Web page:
Thomas De Gendt targets taking yellow jersey on stage one of 2020 Tour de France

The Belgian has started setting goals for when racing resumes

While many riders begin making tentative plans for when racing hopefully resumes in August, Thomas De Gendt is already targeting one of the biggest prizes of all, the yellow jersey at the Tour de France.

The breakaway specialist believes the undulating 170km opening route starting and finishing in Nice suits his skills and gives him the perfect opportunity to potentially win his third Tour stage and take the yellow jersey for the first time in his career.

“You will not yet find all complete stage profiles online but the first races are the most important to me,” De Gendt told Het Nieuwsblad. “The first stage is a big goal right away. A typical Paris-Nice ride in which you can stay ahead of the pack.”

In 2019, the 33-year-old rode all three Grand Tours or the first time in his career and says although he reckons he could physically still ride all three despite them being within 10 weeks of each other and the fact the Giro d’Italia and Vuelta a España overlap.

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“Physically I could have done that, but the team wouldn’t have allowed that. Rightly so too. Because if I had claimed a place in every Grand Tour it would have been really selfish,” De Gendt said.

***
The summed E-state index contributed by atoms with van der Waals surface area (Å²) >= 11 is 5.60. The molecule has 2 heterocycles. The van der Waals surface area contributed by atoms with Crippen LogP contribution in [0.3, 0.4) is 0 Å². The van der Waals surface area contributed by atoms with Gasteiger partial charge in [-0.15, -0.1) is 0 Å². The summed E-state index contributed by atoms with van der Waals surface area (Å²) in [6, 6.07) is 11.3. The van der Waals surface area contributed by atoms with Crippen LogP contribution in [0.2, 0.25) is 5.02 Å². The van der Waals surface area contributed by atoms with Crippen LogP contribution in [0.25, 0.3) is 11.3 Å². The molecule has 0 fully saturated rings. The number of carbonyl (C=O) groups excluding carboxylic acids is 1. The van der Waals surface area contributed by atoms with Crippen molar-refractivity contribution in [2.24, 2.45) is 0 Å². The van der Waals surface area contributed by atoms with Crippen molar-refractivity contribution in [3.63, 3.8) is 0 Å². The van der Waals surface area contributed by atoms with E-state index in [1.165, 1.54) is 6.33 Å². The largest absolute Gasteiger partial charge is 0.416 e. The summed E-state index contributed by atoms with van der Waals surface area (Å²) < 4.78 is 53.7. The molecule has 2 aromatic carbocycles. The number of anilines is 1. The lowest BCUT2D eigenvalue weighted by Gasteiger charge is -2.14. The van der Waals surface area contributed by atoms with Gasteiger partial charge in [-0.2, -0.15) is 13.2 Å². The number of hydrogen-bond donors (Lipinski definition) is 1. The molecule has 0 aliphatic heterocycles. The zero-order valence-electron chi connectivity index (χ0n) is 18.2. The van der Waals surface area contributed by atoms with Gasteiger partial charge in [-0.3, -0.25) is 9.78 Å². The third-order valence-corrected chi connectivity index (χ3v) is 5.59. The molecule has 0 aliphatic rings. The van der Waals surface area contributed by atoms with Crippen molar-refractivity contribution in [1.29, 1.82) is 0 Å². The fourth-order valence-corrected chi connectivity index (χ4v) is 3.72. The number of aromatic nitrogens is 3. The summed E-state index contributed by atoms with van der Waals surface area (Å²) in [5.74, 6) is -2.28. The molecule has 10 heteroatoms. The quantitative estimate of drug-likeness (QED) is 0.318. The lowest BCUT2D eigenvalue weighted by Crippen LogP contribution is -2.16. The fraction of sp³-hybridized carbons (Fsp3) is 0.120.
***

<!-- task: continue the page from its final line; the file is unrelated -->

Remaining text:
“Everyone on the team would like to do a Grand Tour. I like the combination of the Tour and the Vuelta.”

De Gendt has ridden both the Tour and Vuelta six times in his career, only failing to finish the Vuelta twice in 2013 and 2015. However, he worries the northern route of the 2020 Vuelta could provide some problems with the race being held in October and November, and the Belgian hopes race organisers will make alterations.



“Even in September the weather can be changeable. It will be cold there in November. Maybe they just have to revise the entire Vuelta course and rather head towards the warmer Calpe, Valencia and Andalusia.”

The Vuelta has already been forced to cancel the opening three stages in Utrecht, the Netherlands, reducing the number of stages in the race to 18, as well as removing the Portuguese stages, due to potential complications related to the coronavirus pandemic. In a blow to De Gendt’s wishes, race organisers have said they don’t intend to make any further alterations to the route.